He said the local-option sales tax will provide a temporary “window of opportunity” that will give the city time to work hard to recruit companies to the city to add jobs and rebuild the city’s tax base.

Mayor’s speech downtown is a reminder that all is not well there

In Brian Fagan, City Hall, Justin Shields, Mayor Kay Halloran on February 28, 2009 at 6:48 am

A mayor’s annual address on the condition of the city is generally an upbeat affair with a focus on the accomplishments in the year past and the ones sure to come in the year ahead.

That was the case on Friday when Mayor Kay Halloran and Brian Fagan, mayor pro tem, spoke at the League of Women Voters of Cedar Rapids/Marion’s annual State of the City luncheon.

This year, though, it was hard not to feel how far there is yet to go in the city’s recovery from the June 2008 flood, a recovery that must come in the midst of a troubling national economic downturn.

Friday’s event was held in what over the years has become the lone downtown venue for such gatherings: The Ballroom of the Crowne Plaza Five Seasons Hotel.

The hotel is in bankruptcy and being run by an interim hotel manager, and for more than a year now, the hotel chain that owns the Crowne Plaza moniker has threatened to withdraw it from Cedar Rapids only downtown hotel.

The previous owner of the hotel had been required to upgrade the building to keep the Crowne Plaza name, and, in fact, much of that work was completed, reports Patrick DePalma, chairman of the city’s Five Season Facilities Commission. The rooms still need new TVs, and, more to the point of the mayor’s Friday speech, there is still a need to upgrade the hotel’s Ballroom, DePalma says.

One of the typical routes to The Ballroom is through the entrance to the U.S. Cellular Center, which is joined to the hotel. You walk in the center’s lobby and head up the towering escalator to the next floor to get to the hotel lobby and The Ballroom. But the escalator has been out of service since the machinery that drives it took on water in the June flood.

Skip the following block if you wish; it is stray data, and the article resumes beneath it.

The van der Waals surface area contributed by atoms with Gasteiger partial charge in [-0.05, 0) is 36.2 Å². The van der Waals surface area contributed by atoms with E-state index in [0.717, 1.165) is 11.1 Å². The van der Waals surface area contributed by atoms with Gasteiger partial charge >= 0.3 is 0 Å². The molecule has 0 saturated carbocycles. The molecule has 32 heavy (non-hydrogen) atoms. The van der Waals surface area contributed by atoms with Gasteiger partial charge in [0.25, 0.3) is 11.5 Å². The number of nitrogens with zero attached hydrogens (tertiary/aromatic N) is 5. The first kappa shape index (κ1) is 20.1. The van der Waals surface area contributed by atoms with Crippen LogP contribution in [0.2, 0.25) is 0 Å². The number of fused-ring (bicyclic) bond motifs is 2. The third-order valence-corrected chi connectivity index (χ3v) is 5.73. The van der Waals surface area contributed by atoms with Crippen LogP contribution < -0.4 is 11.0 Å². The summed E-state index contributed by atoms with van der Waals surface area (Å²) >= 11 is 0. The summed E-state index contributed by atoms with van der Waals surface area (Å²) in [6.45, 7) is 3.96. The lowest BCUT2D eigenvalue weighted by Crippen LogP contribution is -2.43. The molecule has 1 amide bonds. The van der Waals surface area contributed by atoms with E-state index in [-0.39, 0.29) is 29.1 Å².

Nearly nine months after the flood, there surely are some who, hiking up the stationary escalator steps, aren’t wondering if the city’s recovery from the flood will ever come.

The city’s Facilities Commission oversees the city-owned event center and it plays a role in the hotel because the city owns the land and air rights for the hotel.

The commission’s DePalma says he’s tried to impress on the city the need to get moving on fixing the flood damage to the U.S. Cellular Center’s lobby and to the escalator there. He says the work is dependent on funds from the Federal Emergency Management Agency, and he says City Hall controls the schedule on which of the many flood-damaged city properties gets fixed first.

“We’ve talked to the city and said, ‘Let’s get this done,’” he says. “The work that needs to be done is fairly minor in terms of how much it would take and how much it would cost compared to (other projects).”

DePalma says the city’s first focus in the downtown is to fix elevators in damaged parking ramps.

“We understand that,” he says. But he says he hopes the U.S. Cellular Center comes soon after.

“Any pressure you can put on them,” DePalma says. “It’s not a difficult thing to take care of. But I can’t hire a contractor.”

Under consideration, he says, is doing away with the escalator and replacing it with an elevator and a staircase.

The public now can ride the elevator next door that leads into the hotel lobby on the second floor.

For whatever reason, the audience was a little smaller this time for the mayor’s annual address. The League of Women Voters put the count at about 300, down about 60 from the year before.

Six of nine City Council members did not attend to hear their council colleagues, Halloran and Fagan, speak. Council member Justin Shields was on hand.

The center of the city’s government has been operating out of an office building in a northeast Cedar Rapids office park since the flood. The council holds its formal Wednesday evening meetings in an auditorium nearby on the AEGON USA campus. The flood-damaged City Hall downtown remains empty and awaiting renovation.

Water-filled bladders and sand-filled baskets to provide temporary flood protection; but cost too great to protect New Bohemia/Oak Hill

In Brian Fagan, City Hall, Floods on February 25, 2009 at 9:56 pm

The City Council moved ahead to purchase a temporary flood control system to protect many of the flood-prone parts of the city to some degree until permanent protection is in place.

The temporary system, which will cost $6.6 million for materials and mobilization if needed, will be available this flood season.

The council approved the concept of a temporary system a few weeks ago, but wanted to hear more about why it was too expensive to protect the lowest-lying area along the river, the New Bohemia/Oak Hill area.